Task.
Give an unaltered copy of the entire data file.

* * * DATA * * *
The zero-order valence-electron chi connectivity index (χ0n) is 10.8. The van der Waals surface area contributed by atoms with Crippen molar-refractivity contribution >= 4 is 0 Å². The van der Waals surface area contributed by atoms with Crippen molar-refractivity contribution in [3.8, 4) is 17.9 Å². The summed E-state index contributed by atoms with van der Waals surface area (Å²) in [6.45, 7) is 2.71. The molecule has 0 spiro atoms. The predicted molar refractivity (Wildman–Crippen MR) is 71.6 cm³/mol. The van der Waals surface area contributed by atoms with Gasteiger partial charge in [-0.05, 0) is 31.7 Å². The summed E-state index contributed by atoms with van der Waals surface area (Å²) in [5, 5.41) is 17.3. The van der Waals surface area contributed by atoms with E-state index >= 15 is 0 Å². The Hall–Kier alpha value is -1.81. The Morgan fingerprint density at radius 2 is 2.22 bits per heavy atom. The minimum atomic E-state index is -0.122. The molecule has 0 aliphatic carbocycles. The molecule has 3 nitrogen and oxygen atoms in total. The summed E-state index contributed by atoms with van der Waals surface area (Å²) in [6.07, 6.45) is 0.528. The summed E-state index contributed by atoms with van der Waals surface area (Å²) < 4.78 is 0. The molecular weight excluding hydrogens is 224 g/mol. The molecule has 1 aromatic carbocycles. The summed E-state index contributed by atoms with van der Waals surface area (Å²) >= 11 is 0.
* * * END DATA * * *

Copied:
The zero-order valence-electron chi connectivity index (χ0n) is 10.8. The van der Waals surface area contributed by atoms with Crippen molar-refractivity contribution >= 4 is 0 Å². The van der Waals surface area contributed by atoms with Crippen molar-refractivity contribution in [3.8, 4) is 17.9 Å². The summed E-state index contributed by atoms with van der Waals surface area (Å²) in [6.45, 7) is 2.71. The molecule has 0 spiro atoms. The predicted molar refractivity (Wildman–Crippen MR) is 71.6 cm³/mol. The van der Waals surface area contributed by atoms with Gasteiger partial charge in [-0.05, 0) is 31.7 Å². The summed E-state index contributed by atoms with van der Waals surface area (Å²) in [5, 5.41) is 17.3. The van der Waals surface area contributed by atoms with E-state index >= 15 is 0 Å². The Hall–Kier alpha value is -1.81. The Morgan fingerprint density at radius 2 is 2.22 bits per heavy atom. The minimum atomic E-state index is -0.122. The molecule has 0 aliphatic carbocycles. The molecule has 3 nitrogen and oxygen atoms in total. The summed E-state index contributed by atoms with van der Waals surface area (Å²) in [6.07, 6.45) is 0.528. The summed E-state index contributed by atoms with van der Waals surface area (Å²) < 4.78 is 0. The molecular weight excluding hydrogens is 224 g/mol. The molecule has 1 aromatic carbocycles. The summed E-state index contributed by atoms with van der Waals surface area (Å²) >= 11 is 0.